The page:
the smoke cleared
and we couldn't see nary a thing
not a living thing
nothing standing.

Or at Kistler
all the way down
by the mouth of the creek:
Have you ever pushed
a rubber ball
down in the water
and turned it loose?
The house jumped plumb up like that.
I cannot explain that water
as being water.
It looked like a black ocean
black as coal dust
where the ground had opened up.
If you had thrown a milk carton
out in the river that's the way
the homes skimmed along.
The water was a thing alive
coming after us to get us all.
I still think of it as a live thing.

Or at Amherst:
The whole town just raised
started moving down the hollow,
just like it was sitting.
I seen the first house hit the bridge
and then the second
then the third and fourth
and then a mobile home
just vanished underneath.
There was three women in it
they was standing
in a big picture window
and their mouths was moving.
I gathered they was hollering.


No warning issued.
Miles of track
coiled to barbed wire.
125 corpses
flood-lynched from tree limbs,
buried in silt piles,
washed up limp on the creek banks.
To this day
seven have not been found.
And three children's bodies
of identical size
too battered to tell apart
lie in anonymous graves.
The story is
that they were headless.


And when a tire is flatted,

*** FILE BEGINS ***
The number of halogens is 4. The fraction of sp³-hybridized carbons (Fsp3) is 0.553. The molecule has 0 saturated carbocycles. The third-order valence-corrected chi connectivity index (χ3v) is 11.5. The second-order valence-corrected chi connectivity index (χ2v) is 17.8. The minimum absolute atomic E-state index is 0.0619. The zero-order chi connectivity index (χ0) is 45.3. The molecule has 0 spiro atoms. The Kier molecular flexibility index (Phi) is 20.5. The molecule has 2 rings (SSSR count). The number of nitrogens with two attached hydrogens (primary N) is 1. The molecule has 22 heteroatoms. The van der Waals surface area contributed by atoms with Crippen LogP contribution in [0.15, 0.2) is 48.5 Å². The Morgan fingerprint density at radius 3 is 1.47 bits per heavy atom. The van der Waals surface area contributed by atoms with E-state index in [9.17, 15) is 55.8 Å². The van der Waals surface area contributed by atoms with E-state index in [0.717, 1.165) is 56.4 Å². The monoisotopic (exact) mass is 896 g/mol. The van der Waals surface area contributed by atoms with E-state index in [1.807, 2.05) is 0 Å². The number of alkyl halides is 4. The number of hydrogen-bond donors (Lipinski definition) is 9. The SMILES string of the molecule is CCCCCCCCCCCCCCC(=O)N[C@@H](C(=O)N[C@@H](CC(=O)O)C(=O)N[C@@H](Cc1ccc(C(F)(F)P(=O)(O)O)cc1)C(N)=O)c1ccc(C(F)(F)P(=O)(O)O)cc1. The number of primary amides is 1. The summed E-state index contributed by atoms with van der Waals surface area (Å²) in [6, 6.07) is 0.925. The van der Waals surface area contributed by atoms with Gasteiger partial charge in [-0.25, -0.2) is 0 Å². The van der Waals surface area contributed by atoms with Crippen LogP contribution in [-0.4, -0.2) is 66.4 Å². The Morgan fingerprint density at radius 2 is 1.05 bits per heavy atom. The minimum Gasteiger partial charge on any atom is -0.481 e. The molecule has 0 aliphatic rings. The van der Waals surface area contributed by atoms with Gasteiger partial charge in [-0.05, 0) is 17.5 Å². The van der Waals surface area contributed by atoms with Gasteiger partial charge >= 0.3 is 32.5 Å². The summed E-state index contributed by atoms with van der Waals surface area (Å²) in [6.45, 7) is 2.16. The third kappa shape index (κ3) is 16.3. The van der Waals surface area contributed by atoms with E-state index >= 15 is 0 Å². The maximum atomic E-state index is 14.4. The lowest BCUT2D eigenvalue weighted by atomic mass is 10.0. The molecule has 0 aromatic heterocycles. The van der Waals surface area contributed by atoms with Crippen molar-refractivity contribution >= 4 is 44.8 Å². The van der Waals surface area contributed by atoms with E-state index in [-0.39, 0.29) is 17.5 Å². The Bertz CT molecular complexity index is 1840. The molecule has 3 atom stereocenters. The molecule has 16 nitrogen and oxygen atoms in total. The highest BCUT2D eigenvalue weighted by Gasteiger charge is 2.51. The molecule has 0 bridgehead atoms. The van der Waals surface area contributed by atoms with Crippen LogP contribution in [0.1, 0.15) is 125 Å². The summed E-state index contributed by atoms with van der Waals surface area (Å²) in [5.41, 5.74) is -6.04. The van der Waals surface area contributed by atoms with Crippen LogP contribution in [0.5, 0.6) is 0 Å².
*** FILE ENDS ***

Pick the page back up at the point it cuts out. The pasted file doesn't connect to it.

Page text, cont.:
a windshield broken out,
the judge calls this violence.

The above photograph is uncredited, but maybe Dave Peyton, who reported on the flood for the Herald Dispatch, along with the legendary Jack Hardin, could tell me who the photographer was.

Peyton is now with the Charleston Daily Mail, but he talks about going down to Man,  at the mouth of Buffalo Creek in Logan County, with Hardin here, in Bob Weaver's Hur Herald.  (h/t to Rachel) Weaver's account published his own account there last year, when he accompanied Peyton to the 4oth anniversary of  of the flood, having himself been on the scene in 1972, having left his funeral home in Spencer, WV to join his National Guard unit in Man.

In 1989, I started writing the poem you'll find above, juxtaposes the accounts recorded by Kai Erickson from survivors of Pittston's disastrous flood  with my observations of the coal strike against the company seventeen years later, when it canceled health insurance to benefits for approximately 1,500 retirees, widows, and disabled miners and refused to contribute to the benefit trust for miners who retired before 1974. The infamous Massey Energy latter bought out Pittston.

I had traveled down to the strike on July 4 that year with friends who worked on the late, great New River Free Press. (You can read about the end of the the Free Press here, but there are factual errors because the reporter took the word of those he interviewed.

As an all-volunteer advocacy journalism project, we believed that we were not constrained from activism, so long as our writing was fact-based and we disclosed our bias, which we did in a mission statement (which I don't have handy and have asked our one-time archivist if he can help me out.)  John Enangonio wrote about the strike for the paper, but it's not available online.

Erik Loomis who teaches history at the University of Rhode Island (emailwebsitewrote about the strike for the Lawyers, Guns and Money blog.